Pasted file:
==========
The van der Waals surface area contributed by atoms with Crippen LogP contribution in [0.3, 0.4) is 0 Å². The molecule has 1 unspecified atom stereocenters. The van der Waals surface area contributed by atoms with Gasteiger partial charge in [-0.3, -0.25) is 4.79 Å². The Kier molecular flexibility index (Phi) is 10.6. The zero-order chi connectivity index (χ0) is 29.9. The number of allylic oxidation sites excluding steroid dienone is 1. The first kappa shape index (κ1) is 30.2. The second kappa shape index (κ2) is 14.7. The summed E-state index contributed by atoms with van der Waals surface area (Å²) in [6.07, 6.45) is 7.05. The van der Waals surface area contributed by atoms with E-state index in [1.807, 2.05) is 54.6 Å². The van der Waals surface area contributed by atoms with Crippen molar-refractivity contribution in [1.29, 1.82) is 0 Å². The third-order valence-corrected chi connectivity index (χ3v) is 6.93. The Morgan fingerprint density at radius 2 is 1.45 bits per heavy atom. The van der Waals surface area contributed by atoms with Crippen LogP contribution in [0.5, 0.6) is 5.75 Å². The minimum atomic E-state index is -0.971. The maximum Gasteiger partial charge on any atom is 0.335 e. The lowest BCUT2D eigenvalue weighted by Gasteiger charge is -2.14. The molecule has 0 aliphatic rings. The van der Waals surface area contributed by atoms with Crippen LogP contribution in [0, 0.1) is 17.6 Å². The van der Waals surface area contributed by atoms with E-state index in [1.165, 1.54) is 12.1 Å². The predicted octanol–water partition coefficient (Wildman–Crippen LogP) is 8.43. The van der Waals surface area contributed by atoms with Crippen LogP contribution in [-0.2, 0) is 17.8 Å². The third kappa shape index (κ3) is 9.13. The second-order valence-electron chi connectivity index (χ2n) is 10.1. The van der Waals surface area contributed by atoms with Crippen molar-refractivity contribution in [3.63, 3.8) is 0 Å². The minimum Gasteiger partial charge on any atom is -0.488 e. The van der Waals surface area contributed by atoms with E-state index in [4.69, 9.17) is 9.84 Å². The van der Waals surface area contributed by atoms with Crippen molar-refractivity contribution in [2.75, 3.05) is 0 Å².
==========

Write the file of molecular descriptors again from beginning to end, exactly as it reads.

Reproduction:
The van der Waals surface area contributed by atoms with Crippen LogP contribution in [0.3, 0.4) is 0 Å². The molecule has 1 unspecified atom stereocenters. The van der Waals surface area contributed by atoms with Gasteiger partial charge in [-0.3, -0.25) is 4.79 Å². The Kier molecular flexibility index (Phi) is 10.6. The zero-order chi connectivity index (χ0) is 29.9. The number of allylic oxidation sites excluding steroid dienone is 1. The first kappa shape index (κ1) is 30.2. The second kappa shape index (κ2) is 14.7. The summed E-state index contributed by atoms with van der Waals surface area (Å²) in [6.07, 6.45) is 7.05. The van der Waals surface area contributed by atoms with E-state index in [1.807, 2.05) is 54.6 Å². The van der Waals surface area contributed by atoms with Crippen molar-refractivity contribution in [1.29, 1.82) is 0 Å². The third-order valence-corrected chi connectivity index (χ3v) is 6.93. The Morgan fingerprint density at radius 2 is 1.45 bits per heavy atom. The van der Waals surface area contributed by atoms with Crippen LogP contribution in [0.5, 0.6) is 5.75 Å². The minimum atomic E-state index is -0.971. The maximum Gasteiger partial charge on any atom is 0.335 e. The lowest BCUT2D eigenvalue weighted by Gasteiger charge is -2.14. The molecule has 0 aliphatic rings. The van der Waals surface area contributed by atoms with Crippen LogP contribution in [0, 0.1) is 17.6 Å². The van der Waals surface area contributed by atoms with E-state index in [1.165, 1.54) is 12.1 Å². The predicted octanol–water partition coefficient (Wildman–Crippen LogP) is 8.43. The van der Waals surface area contributed by atoms with Crippen LogP contribution in [-0.2, 0) is 17.8 Å². The third kappa shape index (κ3) is 9.13. The second-order valence-electron chi connectivity index (χ2n) is 10.1. The van der Waals surface area contributed by atoms with Crippen molar-refractivity contribution in [3.63, 3.8) is 0 Å². The minimum Gasteiger partial charge on any atom is -0.488 e. The van der Waals surface area contributed by atoms with E-state index in [4.69, 9.17) is 9.84 Å². The van der Waals surface area contributed by atoms with Crippen molar-refractivity contribution in [2.75, 3.05) is 0 Å².